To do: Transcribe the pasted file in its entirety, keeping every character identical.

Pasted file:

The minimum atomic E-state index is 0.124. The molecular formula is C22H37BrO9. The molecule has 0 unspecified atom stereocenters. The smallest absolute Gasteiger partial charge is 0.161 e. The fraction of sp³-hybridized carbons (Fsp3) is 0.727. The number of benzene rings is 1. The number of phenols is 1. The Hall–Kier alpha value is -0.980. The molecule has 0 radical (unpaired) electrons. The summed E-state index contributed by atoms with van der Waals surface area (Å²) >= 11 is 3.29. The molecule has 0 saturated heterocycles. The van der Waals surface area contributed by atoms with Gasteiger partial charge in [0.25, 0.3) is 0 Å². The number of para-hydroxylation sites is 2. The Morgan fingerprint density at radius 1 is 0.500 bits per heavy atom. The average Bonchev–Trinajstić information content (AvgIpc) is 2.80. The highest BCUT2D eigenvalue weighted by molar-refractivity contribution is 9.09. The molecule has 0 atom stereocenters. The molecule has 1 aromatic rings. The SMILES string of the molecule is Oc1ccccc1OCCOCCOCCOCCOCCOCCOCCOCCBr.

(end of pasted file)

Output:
The minimum atomic E-state index is 0.124. The molecular formula is C22H37BrO9. The molecule has 0 unspecified atom stereocenters. The smallest absolute Gasteiger partial charge is 0.161 e. The fraction of sp³-hybridized carbons (Fsp3) is 0.727. The number of benzene rings is 1. The number of phenols is 1. The Hall–Kier alpha value is -0.980. The molecule has 0 radical (unpaired) electrons. The summed E-state index contributed by atoms with van der Waals surface area (Å²) >= 11 is 3.29. The molecule has 0 saturated heterocycles. The van der Waals surface area contributed by atoms with Gasteiger partial charge in [0.25, 0.3) is 0 Å². The number of para-hydroxylation sites is 2. The Morgan fingerprint density at radius 1 is 0.500 bits per heavy atom. The average Bonchev–Trinajstić information content (AvgIpc) is 2.80. The highest BCUT2D eigenvalue weighted by molar-refractivity contribution is 9.09. The molecule has 0 atom stereocenters. The molecule has 1 aromatic rings. The SMILES string of the molecule is Oc1ccccc1OCCOCCOCCOCCOCCOCCOCCOCCBr.